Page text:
BEIJING (BLOOMBERG, REUTERS) - China's official factory gauge dialed back a notch in July as a push by authorities to curb financial risks spreads.
The manufacturing purchasing managers index fell to 51.4 in July, compared to the 51.5 median forecast in a Bloomberg survey of economists, and the 51.7 reading in June.
The non-manufacturing PMI stood at 54.5 compared to 54.9 a month earlier. Numbers higher than 50 indicate improving conditions; below 50 signals deterioration.
The world's second-largest economy performed more strongly than analysts had anticipated in the first half, buoyed by a turnaround for exports and resilient domestic demand. Challenges lie ahead for the second half as policy makers vow to tackle excessive leverage and have slowed the pace of credit expansion.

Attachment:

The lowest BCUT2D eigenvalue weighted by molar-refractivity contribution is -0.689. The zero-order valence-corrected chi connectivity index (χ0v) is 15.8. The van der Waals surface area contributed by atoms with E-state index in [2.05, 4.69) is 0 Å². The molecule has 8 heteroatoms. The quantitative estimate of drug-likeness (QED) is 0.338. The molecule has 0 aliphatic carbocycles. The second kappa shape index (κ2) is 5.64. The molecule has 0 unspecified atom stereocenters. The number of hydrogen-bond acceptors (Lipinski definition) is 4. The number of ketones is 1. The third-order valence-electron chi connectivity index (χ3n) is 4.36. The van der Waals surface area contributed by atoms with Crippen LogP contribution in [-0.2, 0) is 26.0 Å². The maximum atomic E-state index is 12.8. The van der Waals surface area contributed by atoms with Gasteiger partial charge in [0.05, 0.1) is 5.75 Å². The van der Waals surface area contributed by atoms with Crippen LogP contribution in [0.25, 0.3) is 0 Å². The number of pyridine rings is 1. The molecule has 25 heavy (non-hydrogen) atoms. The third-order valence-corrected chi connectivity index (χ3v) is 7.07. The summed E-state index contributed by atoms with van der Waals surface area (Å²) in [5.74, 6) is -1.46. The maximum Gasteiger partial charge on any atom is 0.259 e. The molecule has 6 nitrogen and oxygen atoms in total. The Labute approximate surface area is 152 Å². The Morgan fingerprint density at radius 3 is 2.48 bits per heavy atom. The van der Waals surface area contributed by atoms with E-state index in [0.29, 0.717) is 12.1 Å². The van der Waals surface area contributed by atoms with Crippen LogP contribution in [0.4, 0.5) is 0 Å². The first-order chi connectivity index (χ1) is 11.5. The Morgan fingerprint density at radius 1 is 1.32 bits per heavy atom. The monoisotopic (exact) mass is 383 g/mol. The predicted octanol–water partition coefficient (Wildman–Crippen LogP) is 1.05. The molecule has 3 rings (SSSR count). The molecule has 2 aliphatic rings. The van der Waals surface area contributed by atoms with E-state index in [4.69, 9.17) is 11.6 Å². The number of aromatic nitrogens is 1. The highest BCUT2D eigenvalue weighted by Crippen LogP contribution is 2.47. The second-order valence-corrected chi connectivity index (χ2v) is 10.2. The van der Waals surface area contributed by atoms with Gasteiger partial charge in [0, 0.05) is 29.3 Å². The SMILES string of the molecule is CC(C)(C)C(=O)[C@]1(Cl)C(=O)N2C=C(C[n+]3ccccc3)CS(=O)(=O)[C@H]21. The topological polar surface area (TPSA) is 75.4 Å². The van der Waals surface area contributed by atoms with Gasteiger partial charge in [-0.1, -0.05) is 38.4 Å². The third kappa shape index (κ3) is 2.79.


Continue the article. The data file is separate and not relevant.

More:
"We expect the slowdown in domestic demand in the second half to especially affect the profitability of heavy industry and mining," Alessandro Theiss, senior economist at Oxford Economics in the UK, wrote in a recent note.
China posted stronger-than-expected economic growth of 6.9 per cent in the first half, fuelled by a year-long construction boom, resurgent exports and robust retail sales.
But economists have expected the pace to slow slightly in the second half due to higher financing costs, a regulatory clamp-down on riskier lending and some signs of moderating in the red-hot housing market.